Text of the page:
The Slatest

Federal Government Now Recognizes Gay Marriages in 32 States, Plus D.C.

Attorney General Eric Holder made an appearance at the annual Human Rights Campaign dinner on Saturday night, noting that the victories in the gay rights movement this year were enough to fill “10 annual dinners,” pointing out just how much progress had been made in a relatively short time. “I have seen few things in my lifetime more exhilarating or more profoundly gratifying than this nation’s resolute turn away from intolerance and toward acceptance, respect, and equality,” Holder said.

Holder spoke only hours after he announced that the U.S. government would recognize same-sex marriages performed in six more states: Alaska, Arizona, Idaho, North Carolina, West Virginia and Wyoming. Holder also said that the Department of Justice “has determined it can legally recognize marriages performed in Indiana and Wisconsin this past June,” when the legal status of those nuptials were unclear because of legal battles. Recognition by the federal government means the couples can qualify for numerous federal benefits.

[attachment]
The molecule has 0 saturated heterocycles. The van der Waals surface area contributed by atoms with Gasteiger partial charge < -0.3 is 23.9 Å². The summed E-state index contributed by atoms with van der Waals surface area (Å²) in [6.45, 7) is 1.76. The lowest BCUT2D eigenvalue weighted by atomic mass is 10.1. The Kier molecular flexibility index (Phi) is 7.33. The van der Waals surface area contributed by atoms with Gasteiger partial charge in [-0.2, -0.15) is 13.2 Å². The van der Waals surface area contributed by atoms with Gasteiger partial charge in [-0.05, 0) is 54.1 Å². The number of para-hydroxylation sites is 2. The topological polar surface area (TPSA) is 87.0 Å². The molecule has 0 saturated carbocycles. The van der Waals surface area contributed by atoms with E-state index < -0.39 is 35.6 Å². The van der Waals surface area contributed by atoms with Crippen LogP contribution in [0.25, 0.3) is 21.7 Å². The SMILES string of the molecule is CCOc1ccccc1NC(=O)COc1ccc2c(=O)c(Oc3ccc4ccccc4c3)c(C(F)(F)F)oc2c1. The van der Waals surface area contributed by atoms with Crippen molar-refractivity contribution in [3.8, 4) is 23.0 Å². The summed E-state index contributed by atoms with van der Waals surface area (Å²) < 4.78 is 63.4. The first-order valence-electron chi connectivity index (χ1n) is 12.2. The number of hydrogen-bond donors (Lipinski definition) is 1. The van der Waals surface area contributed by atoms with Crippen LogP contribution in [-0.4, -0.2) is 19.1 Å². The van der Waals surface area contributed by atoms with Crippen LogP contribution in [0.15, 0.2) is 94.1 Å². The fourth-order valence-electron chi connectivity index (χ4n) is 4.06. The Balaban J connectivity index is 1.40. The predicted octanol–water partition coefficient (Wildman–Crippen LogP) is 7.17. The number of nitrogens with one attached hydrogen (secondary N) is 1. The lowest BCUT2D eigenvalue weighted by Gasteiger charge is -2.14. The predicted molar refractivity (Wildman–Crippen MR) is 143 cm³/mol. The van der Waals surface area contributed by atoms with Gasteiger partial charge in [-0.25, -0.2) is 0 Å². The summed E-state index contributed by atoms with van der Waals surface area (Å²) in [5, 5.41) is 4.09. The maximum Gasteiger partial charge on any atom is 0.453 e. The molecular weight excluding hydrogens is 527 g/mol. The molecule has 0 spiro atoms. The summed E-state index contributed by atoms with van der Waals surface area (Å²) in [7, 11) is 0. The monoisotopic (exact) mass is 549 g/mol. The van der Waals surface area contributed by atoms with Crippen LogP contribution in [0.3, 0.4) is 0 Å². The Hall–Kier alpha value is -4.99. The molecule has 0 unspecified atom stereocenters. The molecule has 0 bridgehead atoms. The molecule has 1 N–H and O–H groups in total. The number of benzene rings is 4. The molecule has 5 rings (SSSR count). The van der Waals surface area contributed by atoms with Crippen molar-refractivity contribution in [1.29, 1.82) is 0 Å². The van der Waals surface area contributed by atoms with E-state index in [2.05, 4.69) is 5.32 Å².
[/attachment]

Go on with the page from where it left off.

“With each new state where same-sex marriages are legally recognized, our nation moves closer to achieving of full equality for all Americans,” Holder said. “We are acting as quickly as possible with agencies throughout the government to ensure that same-sex married couples in these states receive the fullest array of benefits allowable under federal law.”

The announcement brings the total number of states where same-sex couples are recognized by the federal government to 32, plus the District of Columbia, notes the Department of Justice news release.